Rob Rogers has been here before, satirizing the impeachment of an American president. And this time, with the third impeachment trial in U.S. history beginning this week, the Pittsburgh cartoonist says: “Trump is the gift that keeps giving.”

Rogers, a Pulitzer Prize finalist during the Clinton and Trump administrations, is among some veteran cartoonists who say that though the Clinton impeachment made for a target-rich environment, lampooning the current political proceedings involves a deeper narrative — as well as higher stakes.

In the late 1990s, President Bill Clinton “still focused on governing and unlike in the case of Trump, there weren’t daily bombshells of additional wrongdoing,” says Mike Luckovich, the Atlanta Journal-Constitution cartoonist who won his first Pulitzer while satirizing Clinton, who was impeached on charges of perjury and obstruction of justice after his affair with aide Monica Lewinsky was investigated.

When reached Thursday, Luckovich was sketching an artwork to run this weekend. “My cartoon for Sunday,” he says, “shows Batman on a building rooftop, looking up at the Bat signal in the sky and he’s saying, ‘Sheesh, what’s Trump done now?’ ”

Given the nature of the allegations against Clinton, lampooning his impeachment felt “a lot less like a national existential crisis,” says Newsday cartoonist Matt Davies, who drew for the Journal News (N.Y.) in the ’90s.

Two decades ago, there were “lots of immature, innuendo-filled drawings of ‘the blue dress’ ” — famously worn by Lewinsky during a sexual encounter with the president — “and of President Clinton in his underwear,” says the Pulitzer-winning Davies, who himself riffed off Y2K at the time with a Clinton cartoon captioned, “The YKK Problem,” referring to the zipper brand.

“As poor as Clinton’s behavior in office was, his lying about it never felt like a genuinely impeachable offense, so my own cartoons mocked the process, too,” says the left-leaning Davies, who received the Herblock Prize last year for a portfolio that included his sendups of Trump.

Political hypocrisy marks both impeachment proceedings, Davies says, but this time the process is definitely more difficult to ridicule.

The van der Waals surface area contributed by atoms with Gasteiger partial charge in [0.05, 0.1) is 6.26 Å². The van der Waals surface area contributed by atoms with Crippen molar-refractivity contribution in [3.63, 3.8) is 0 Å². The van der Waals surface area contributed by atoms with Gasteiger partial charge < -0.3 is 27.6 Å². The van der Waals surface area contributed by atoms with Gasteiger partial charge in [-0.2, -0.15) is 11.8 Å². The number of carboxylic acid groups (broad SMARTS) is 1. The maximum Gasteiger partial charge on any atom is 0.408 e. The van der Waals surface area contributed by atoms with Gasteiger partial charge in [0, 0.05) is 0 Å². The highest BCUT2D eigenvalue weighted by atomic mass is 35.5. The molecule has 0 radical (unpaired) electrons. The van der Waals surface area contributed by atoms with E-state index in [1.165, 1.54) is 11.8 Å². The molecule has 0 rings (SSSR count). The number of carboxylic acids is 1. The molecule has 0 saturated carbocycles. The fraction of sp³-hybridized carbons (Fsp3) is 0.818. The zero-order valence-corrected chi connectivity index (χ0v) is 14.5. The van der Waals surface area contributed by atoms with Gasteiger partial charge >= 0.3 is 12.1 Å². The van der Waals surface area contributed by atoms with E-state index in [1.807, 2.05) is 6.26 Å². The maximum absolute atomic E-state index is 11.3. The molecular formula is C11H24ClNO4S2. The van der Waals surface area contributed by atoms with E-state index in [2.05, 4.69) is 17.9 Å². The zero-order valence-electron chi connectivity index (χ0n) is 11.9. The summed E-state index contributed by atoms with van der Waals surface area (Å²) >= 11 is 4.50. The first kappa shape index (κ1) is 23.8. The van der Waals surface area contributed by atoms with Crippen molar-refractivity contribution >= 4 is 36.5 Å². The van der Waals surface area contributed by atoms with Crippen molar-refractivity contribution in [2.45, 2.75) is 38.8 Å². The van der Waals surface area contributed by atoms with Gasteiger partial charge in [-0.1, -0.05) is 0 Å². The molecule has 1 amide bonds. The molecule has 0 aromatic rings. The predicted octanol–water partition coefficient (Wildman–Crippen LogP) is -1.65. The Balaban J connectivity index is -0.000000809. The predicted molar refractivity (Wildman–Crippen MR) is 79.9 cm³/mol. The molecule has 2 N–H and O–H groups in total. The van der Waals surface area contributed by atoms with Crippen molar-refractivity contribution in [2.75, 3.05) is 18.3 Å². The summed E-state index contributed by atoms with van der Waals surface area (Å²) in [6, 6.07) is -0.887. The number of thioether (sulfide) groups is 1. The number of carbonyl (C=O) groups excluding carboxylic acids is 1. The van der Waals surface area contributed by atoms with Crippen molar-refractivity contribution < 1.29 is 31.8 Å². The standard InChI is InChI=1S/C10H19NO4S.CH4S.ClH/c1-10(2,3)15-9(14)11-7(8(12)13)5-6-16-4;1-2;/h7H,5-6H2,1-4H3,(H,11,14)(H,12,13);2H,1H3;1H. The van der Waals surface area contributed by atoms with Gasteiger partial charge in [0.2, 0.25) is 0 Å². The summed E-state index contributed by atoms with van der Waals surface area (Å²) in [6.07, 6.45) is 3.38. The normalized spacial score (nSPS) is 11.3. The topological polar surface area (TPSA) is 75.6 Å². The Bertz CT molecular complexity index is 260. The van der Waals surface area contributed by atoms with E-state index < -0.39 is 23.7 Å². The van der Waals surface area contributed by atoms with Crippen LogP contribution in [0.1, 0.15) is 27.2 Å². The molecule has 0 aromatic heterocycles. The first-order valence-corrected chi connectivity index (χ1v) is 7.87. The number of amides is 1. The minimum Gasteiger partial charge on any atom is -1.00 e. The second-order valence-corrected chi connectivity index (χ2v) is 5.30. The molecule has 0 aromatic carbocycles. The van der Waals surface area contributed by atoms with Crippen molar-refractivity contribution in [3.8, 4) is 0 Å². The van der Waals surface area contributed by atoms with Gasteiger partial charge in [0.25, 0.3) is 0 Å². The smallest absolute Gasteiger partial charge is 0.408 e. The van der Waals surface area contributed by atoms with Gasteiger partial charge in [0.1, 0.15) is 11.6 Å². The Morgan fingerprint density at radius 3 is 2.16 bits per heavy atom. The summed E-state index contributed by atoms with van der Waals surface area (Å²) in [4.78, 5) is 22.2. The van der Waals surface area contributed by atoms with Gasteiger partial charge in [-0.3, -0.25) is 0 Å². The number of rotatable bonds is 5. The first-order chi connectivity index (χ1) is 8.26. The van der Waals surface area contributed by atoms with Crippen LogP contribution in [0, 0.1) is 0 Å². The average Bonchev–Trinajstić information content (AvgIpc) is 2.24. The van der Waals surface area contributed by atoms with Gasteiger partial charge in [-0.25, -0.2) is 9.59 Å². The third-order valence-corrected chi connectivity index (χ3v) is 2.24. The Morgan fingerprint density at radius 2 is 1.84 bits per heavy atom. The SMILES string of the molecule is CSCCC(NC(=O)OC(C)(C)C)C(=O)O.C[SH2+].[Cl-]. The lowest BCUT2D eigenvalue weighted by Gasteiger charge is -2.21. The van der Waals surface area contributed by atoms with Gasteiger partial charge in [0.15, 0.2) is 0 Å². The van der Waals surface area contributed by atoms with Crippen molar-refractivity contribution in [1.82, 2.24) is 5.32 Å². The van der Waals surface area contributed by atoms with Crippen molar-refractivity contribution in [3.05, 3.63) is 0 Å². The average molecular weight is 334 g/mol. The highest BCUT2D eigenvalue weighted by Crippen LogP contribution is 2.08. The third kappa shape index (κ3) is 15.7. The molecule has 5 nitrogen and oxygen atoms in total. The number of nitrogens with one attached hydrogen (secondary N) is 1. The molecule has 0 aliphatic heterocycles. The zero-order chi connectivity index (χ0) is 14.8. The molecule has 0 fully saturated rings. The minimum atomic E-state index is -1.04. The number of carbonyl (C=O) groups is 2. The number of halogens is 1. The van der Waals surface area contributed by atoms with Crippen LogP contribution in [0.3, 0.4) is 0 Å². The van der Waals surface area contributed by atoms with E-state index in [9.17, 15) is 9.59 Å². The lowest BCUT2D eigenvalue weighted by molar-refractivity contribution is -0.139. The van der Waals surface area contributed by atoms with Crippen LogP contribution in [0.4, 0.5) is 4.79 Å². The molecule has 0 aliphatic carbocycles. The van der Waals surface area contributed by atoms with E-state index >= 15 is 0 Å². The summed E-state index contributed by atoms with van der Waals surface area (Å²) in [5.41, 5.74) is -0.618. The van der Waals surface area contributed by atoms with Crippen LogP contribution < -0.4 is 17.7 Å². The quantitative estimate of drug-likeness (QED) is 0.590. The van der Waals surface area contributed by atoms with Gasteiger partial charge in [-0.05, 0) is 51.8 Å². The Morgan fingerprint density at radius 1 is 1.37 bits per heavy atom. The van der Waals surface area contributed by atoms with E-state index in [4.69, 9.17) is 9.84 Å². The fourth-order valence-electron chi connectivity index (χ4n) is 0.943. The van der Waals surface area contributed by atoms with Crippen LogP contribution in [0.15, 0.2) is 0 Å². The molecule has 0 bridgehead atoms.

“The charges are far more serious,” he says, “the stakes much higher and the threat to our hallowed institutions of governance graver. I think they call it gallows humor.”

Steve Breen, the right-leaning cartoonist for the San Diego Union-Tribune, aims his satiric arrows at more than President Trump.

“The Trump pals and apologists in the Senate are much more indignant and certain of his innocence than the Clinton Senate defenders, so they themselves can be targets for cartoonists,” says Breen, who won his first Pulitzer partly for cartoons mocking the Clinton administration.

Plus, the political polarization is much more intense now, Breen says, noting: “When I did cartoons critical of Clinton’s misdeeds in the ’90s, I would never get readers telling me I hated America — as I do now.”

Not only has the polarization increased, say some visual satirists — but so has the complexity around the trial.

“There’s much more of a fog about the Trump impeachment,” says Matt Wuerker, Politico’s Pulitzer-winning cartoonist, noting that Trump’s actions are not only more “consequential” but they are also more “complicated and confusing than Clinton’s, which were really simple and salacious. It’s a lot easier for cartoonists to offer commentary on simple and salacious scandal than a convoluted and confusing international conspiracy.”

Wuerker does note, though, that the current impeachment is more of a boon to cartoonists in one respect: “The characters in Trump’s scandal are way more cartoonish. It feels like we’re living through a Coen brothers movie.”

Crucially different, too, is the media landscape, which Wuerker says is much more crowded.

“Most of the nation was tuning in to one story line with Clinton: It was sleazy and sordid, and people were following it on their TVs and in their newspapers,” Wuerker says. “Now, with Trump, there’s so much more noise and the narrative is messy, international and confused. The public is following it on the cable channels of their choosing and in the mud-pit fights on social media.

“Cartoons work well in this new-media circus,” he adds, “but I’m not sure we’re helping the nation get much clarity in all the fog and fury.”

For all the fun that cartoonists had drawing a president in his boxers in the ’90s, “drawing about his affairs got old after a while,” Rob Rogers says. “The cartoons began to feel one-dimensional — I had to move on to covering more substantive issues.”

“Trump, on the other hand, commits a new offense with every tweet,” continues Rogers, who was fired by the Pittsburgh Post-Gazette in 2018 over his Trump-themed cartoons.

“It is hard to illustrate all of his chaos,” Rogers says, “but as a cartoonist, I can’t help but try.”

Rogers is also struck by how reactions differ between the two eras, recalling how his Clinton cartoons riled some liberal readers who were “upset that a lefty cartoonist like me was criticizing Bubba.”

After Rogers drew a cartoon of Clinton standing naked at the State of the Union amid the ’90s scandal, the cartoonist recalls that one reader wrote: “How could you draw him like that? He’s the president of the United States. Have some respect for the office!”

“Times have changed,” Rogers says. “Nobody says that about my Trump cartoons.”

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